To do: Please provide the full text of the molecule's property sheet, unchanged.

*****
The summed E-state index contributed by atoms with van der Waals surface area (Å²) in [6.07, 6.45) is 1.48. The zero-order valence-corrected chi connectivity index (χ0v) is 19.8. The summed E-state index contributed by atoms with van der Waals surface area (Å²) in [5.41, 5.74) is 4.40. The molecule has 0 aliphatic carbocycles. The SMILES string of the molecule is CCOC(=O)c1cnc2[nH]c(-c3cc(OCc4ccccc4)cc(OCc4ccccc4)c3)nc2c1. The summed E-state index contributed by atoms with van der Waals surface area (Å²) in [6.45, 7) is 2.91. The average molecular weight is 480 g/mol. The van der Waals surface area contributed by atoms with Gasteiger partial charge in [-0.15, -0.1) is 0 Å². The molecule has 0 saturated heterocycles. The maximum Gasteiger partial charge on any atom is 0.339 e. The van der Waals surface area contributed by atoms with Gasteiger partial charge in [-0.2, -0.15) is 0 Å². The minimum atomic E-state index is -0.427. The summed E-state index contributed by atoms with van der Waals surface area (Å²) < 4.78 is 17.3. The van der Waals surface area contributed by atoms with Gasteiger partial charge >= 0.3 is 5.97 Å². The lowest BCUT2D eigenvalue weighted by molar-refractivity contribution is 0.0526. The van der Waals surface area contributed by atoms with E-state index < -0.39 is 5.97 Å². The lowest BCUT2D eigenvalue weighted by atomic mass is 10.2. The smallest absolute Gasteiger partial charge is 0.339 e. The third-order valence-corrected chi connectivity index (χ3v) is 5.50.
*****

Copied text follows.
The summed E-state index contributed by atoms with van der Waals surface area (Å²) in [6.07, 6.45) is 1.48. The zero-order valence-corrected chi connectivity index (χ0v) is 19.8. The summed E-state index contributed by atoms with van der Waals surface area (Å²) in [5.41, 5.74) is 4.40. The molecule has 0 aliphatic carbocycles. The SMILES string of the molecule is CCOC(=O)c1cnc2[nH]c(-c3cc(OCc4ccccc4)cc(OCc4ccccc4)c3)nc2c1. The summed E-state index contributed by atoms with van der Waals surface area (Å²) in [6.45, 7) is 2.91. The average molecular weight is 480 g/mol. The van der Waals surface area contributed by atoms with Gasteiger partial charge in [-0.15, -0.1) is 0 Å². The molecule has 0 saturated heterocycles. The maximum Gasteiger partial charge on any atom is 0.339 e. The van der Waals surface area contributed by atoms with Gasteiger partial charge in [-0.2, -0.15) is 0 Å². The minimum atomic E-state index is -0.427. The summed E-state index contributed by atoms with van der Waals surface area (Å²) < 4.78 is 17.3. The van der Waals surface area contributed by atoms with Gasteiger partial charge >= 0.3 is 5.97 Å². The lowest BCUT2D eigenvalue weighted by molar-refractivity contribution is 0.0526. The van der Waals surface area contributed by atoms with E-state index < -0.39 is 5.97 Å². The lowest BCUT2D eigenvalue weighted by atomic mass is 10.2. The smallest absolute Gasteiger partial charge is 0.339 e. The third-order valence-corrected chi connectivity index (χ3v) is 5.50.